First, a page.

Interview with Bert Jansch at Fleadh Festival 2000

bert-janschHere is a transcript of an impromptu interview I did backstage at the London Fleadh in 2000 with Bert Jansch. I was very lucky as Bert rarely gave interviews and I will always remember it as we shared a banana in his caravan just before we started…

Q             Who’s been your greatest musical influence and why?

A             Davy Graham I think. Beyond that I was collecting everything from Woody Guthrie to Scottish stuff mainly. Although I was listening to Scottish folk music, it wasn’t until I heard Davy that it pointed the way in which I wanted to go.

It’s mainly the people in my generation of folk music that my influences have come from.

Q             If you could be one person in History, who would you be and why?

A             I don’t think I would like to be anybody famous because every single one has got his or her own drawbacks. If you think of somebody really famous, like Abraham Lincoln, there are so many negatives that go with being someone like that.  I’m just happy being myself!

Q             What is your favourite movie and why?

A             One of my favourites has always been Marilyn Monroe; she was the dumb blonde, but the light of entertainment, so probably the movie “Some like it hot”

Q             Tell us about your latest album or forthcoming album?

A             Yeah, this is one (Crimson Moon) I’ve produced myself and engineered for myself because I’ve become really tired of the finance of the whole studio thing, so over the years I’ve been collecting all the gear that I need, all the equipment, so I can record any time I like and play with a bunch of people like Johnny Marr (guitar/harmonica/backing vocal), Bernard Butler (guitar) who don’t usually get to play with.

This album is just as good as all the rest I’ve done actually.

Q             Where was your most memorable live performance and why was it special to you?

A             I remember playing with Brownie McGhee on an acoustic roots film, that is certainly something I will never forget. I have it on film as well (although I didn’t play much).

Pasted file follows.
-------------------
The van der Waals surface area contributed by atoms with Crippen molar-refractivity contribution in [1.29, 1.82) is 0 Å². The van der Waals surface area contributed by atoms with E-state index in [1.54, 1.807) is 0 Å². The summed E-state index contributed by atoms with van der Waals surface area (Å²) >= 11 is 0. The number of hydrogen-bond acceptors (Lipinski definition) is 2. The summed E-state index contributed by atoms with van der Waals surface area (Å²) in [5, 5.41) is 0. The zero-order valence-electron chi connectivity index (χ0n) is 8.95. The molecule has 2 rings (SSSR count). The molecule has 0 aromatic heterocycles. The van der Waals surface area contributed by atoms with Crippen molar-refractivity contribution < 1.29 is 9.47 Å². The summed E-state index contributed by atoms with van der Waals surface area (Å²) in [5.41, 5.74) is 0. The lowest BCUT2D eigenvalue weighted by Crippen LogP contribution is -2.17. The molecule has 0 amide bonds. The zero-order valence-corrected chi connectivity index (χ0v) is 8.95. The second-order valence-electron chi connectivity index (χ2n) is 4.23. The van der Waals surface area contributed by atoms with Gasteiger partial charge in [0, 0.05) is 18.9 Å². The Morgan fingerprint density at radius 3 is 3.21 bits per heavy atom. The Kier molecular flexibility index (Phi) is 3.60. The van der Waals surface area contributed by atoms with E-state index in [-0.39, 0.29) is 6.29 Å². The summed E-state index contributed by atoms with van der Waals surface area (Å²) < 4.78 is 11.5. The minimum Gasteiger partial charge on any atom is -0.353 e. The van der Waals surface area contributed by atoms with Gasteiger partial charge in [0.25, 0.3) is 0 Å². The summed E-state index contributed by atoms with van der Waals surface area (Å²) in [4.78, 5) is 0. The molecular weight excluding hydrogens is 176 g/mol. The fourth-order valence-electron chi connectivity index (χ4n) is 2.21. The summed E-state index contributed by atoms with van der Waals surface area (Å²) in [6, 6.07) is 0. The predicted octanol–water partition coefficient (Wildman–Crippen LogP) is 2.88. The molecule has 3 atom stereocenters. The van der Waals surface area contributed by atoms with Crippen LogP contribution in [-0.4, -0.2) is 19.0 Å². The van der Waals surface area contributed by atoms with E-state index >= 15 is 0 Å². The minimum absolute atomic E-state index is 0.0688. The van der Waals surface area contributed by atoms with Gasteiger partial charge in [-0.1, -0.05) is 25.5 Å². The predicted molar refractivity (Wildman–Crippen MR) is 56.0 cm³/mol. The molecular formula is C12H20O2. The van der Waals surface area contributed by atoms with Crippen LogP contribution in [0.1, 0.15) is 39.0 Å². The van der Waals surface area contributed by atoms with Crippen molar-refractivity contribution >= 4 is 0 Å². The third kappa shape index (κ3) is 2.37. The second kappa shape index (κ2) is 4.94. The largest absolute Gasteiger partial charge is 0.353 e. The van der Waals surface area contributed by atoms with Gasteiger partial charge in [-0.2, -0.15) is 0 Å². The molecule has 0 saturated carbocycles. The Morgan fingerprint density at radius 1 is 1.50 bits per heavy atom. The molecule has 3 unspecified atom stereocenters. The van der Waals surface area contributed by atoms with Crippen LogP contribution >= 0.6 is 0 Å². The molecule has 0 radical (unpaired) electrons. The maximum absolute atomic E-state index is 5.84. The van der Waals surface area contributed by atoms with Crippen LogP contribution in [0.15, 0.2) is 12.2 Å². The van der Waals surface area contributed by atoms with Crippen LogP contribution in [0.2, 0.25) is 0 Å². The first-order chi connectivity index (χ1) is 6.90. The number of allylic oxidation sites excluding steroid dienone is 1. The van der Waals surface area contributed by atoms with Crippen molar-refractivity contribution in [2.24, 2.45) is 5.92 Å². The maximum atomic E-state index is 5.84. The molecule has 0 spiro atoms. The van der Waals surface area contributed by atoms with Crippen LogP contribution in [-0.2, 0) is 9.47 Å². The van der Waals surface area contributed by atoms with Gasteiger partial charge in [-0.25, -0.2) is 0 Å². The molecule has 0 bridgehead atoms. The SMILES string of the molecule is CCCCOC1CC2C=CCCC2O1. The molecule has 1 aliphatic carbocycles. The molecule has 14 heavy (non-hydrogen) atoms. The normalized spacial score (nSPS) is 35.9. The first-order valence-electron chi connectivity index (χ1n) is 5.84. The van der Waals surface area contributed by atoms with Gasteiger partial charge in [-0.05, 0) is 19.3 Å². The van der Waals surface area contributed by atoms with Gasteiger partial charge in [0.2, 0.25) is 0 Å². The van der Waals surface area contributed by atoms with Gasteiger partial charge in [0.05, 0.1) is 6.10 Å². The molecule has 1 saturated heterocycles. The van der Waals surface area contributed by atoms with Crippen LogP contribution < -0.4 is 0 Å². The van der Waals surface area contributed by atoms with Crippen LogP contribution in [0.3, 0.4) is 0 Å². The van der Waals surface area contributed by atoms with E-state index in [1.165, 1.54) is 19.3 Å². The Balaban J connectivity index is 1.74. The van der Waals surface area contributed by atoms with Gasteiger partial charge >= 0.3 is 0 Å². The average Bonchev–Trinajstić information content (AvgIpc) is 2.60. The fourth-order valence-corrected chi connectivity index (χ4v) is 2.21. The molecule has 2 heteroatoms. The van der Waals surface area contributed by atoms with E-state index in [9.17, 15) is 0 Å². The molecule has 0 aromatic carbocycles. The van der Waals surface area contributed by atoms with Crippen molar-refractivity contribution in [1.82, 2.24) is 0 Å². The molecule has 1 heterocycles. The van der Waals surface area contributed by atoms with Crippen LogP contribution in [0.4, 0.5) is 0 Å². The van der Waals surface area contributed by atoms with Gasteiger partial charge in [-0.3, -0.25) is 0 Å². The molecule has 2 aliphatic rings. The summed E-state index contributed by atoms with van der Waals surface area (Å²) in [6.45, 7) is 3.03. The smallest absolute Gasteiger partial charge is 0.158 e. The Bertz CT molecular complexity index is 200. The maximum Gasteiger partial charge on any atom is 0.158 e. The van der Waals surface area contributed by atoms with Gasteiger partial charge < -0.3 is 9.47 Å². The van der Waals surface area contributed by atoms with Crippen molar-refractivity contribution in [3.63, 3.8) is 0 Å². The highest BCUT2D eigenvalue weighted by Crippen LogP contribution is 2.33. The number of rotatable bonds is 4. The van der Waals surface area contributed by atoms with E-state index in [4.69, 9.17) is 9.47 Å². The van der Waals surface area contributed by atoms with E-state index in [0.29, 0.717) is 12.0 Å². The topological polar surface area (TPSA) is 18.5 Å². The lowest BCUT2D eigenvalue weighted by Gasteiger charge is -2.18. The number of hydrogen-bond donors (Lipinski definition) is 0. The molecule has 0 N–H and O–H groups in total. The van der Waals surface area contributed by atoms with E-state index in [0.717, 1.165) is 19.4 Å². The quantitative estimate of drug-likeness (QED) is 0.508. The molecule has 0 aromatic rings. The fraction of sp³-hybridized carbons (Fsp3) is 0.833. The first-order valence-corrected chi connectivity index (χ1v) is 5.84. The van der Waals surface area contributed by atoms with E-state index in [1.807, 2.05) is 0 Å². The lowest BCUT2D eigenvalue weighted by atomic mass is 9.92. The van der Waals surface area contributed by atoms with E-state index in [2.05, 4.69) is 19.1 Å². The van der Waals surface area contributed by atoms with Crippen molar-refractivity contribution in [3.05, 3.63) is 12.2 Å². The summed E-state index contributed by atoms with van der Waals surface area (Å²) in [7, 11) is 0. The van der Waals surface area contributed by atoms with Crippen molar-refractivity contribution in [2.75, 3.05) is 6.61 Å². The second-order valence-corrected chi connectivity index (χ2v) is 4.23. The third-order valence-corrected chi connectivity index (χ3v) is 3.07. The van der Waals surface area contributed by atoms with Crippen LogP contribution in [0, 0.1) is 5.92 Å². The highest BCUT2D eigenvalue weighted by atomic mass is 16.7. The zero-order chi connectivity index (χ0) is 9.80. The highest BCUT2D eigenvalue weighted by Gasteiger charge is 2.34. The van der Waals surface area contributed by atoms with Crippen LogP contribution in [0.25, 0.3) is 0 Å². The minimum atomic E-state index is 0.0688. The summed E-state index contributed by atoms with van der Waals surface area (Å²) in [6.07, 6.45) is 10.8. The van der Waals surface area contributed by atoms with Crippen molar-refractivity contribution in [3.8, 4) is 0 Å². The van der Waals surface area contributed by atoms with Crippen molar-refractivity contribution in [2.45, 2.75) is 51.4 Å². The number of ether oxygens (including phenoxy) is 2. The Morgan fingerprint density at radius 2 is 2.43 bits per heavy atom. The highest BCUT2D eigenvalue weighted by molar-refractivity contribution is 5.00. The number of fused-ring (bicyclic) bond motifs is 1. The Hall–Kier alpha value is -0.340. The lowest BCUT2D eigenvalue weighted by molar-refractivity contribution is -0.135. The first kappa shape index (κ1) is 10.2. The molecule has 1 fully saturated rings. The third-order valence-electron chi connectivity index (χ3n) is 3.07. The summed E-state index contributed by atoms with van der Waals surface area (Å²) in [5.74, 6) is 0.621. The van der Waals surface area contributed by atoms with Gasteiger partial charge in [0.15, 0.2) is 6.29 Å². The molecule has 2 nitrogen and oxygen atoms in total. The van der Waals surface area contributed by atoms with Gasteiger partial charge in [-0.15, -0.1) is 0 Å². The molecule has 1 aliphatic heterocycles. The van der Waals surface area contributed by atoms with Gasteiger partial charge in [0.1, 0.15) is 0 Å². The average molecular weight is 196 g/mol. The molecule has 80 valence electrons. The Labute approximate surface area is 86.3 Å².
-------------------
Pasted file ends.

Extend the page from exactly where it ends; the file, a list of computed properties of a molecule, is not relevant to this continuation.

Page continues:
Q             If you could use one of your songs to promote something, what would it be and why?

A             I think seriously “Needle of Death” because it’s as much up to date now as it was when it was first written, although I don’t like singing it (it’s a depressing song).

Q             Where do you see the future of the music industry lies?

A             Well I think it does lie in, believe it or not, people like me because there are a lot of us who play intimate personal music, rather than dance music and all that kind of thing. You can churn dance music out basically by numbers these days, or so it seems, but you can’t do that with performance. Without players in the background playing away, the whole thing would soon grind to a halt.

Folkmaster comments: One of our ethoses of starting the site was to focus on the music. It seems to me that folk Music, especially in the UK, needs all the promoting it can get. The mass media tend to focus on the fact that the bands look good rather than the music subject matter.

Television does that, you don’t even have to have experience of playing in front of audience beforehand to make it, just get on “Top of the pops” and there you go.

Folkmaster comments: Which is killing music in a way.

Q             What venue would you most like to play at?

A             Well I’d like to do Cambridge festival a couple of times.

Q             What is the first single you ever bought?

A             (Laughing) “Bad Penny blues”

Q             What was the most embarrassing thing to ever happen to you on stage?

A             I think the most embarrassing performance was at the Isle of Wright Festival because when we (Pentangle) first started to play a woman jumped on stage and grabbed the microphone.  She was then ushered off stage at which point Mick Jagger decided to join the audience.  Then, shortly after that, a Hayrick caught fire then helicopters started circling overhead, and this was all happening within the first half an hour of being on stage.

Q             When your not involved in producing music, what do you do?

A             Gardening, well my wife does most of it, I just get hauled in to do the bits she can’t do.

Q             What is your legacy, what would you most like to be remembered for?

A             That my music was there to be enjoyed, I hope that would occasionally come across.

Interviewed by the Folkmaster